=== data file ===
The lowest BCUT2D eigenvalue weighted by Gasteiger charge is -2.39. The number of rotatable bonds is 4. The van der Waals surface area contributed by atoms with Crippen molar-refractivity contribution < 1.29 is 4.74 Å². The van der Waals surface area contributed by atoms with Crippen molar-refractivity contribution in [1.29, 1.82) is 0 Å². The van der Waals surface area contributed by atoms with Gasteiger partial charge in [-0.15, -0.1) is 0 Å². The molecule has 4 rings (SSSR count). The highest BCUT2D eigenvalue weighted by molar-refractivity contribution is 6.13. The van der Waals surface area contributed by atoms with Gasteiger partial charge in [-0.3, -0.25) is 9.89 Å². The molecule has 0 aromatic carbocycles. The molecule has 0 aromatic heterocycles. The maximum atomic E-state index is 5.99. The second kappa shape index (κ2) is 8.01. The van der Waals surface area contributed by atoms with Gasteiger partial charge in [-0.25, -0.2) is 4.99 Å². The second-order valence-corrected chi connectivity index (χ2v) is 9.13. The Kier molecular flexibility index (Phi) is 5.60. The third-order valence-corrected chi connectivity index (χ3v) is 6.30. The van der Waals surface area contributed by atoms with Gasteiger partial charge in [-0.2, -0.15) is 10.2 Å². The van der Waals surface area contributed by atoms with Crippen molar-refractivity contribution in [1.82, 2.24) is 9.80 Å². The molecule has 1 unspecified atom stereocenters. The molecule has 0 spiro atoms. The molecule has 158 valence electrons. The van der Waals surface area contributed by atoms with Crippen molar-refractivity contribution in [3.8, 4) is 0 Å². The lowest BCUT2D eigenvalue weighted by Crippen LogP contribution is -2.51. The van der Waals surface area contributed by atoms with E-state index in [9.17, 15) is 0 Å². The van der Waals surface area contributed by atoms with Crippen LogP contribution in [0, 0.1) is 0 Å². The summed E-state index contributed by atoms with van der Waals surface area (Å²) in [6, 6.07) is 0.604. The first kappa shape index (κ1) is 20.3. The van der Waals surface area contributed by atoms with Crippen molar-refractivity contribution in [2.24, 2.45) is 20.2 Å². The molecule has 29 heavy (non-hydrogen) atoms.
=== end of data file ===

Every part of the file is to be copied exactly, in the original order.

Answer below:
The lowest BCUT2D eigenvalue weighted by Gasteiger charge is -2.39. The number of rotatable bonds is 4. The van der Waals surface area contributed by atoms with Crippen molar-refractivity contribution < 1.29 is 4.74 Å². The van der Waals surface area contributed by atoms with Crippen molar-refractivity contribution in [1.29, 1.82) is 0 Å². The van der Waals surface area contributed by atoms with Gasteiger partial charge in [-0.15, -0.1) is 0 Å². The molecule has 4 rings (SSSR count). The highest BCUT2D eigenvalue weighted by molar-refractivity contribution is 6.13. The van der Waals surface area contributed by atoms with Gasteiger partial charge in [-0.3, -0.25) is 9.89 Å². The molecule has 0 aromatic carbocycles. The molecule has 0 aromatic heterocycles. The maximum atomic E-state index is 5.99. The second kappa shape index (κ2) is 8.01. The van der Waals surface area contributed by atoms with Gasteiger partial charge in [-0.25, -0.2) is 4.99 Å². The second-order valence-corrected chi connectivity index (χ2v) is 9.13. The Kier molecular flexibility index (Phi) is 5.60. The third-order valence-corrected chi connectivity index (χ3v) is 6.30. The van der Waals surface area contributed by atoms with Gasteiger partial charge in [-0.2, -0.15) is 10.2 Å². The van der Waals surface area contributed by atoms with Crippen molar-refractivity contribution in [1.82, 2.24) is 9.80 Å². The molecule has 1 unspecified atom stereocenters. The molecule has 0 spiro atoms. The molecule has 158 valence electrons. The van der Waals surface area contributed by atoms with Crippen molar-refractivity contribution in [3.8, 4) is 0 Å². The lowest BCUT2D eigenvalue weighted by Crippen LogP contribution is -2.51. The van der Waals surface area contributed by atoms with E-state index in [9.17, 15) is 0 Å². The van der Waals surface area contributed by atoms with Crippen LogP contribution in [0, 0.1) is 0 Å². The summed E-state index contributed by atoms with van der Waals surface area (Å²) in [6, 6.07) is 0.604. The first kappa shape index (κ1) is 20.3. The van der Waals surface area contributed by atoms with Crippen molar-refractivity contribution in [2.24, 2.45) is 20.2 Å². The molecule has 29 heavy (non-hydrogen) atoms.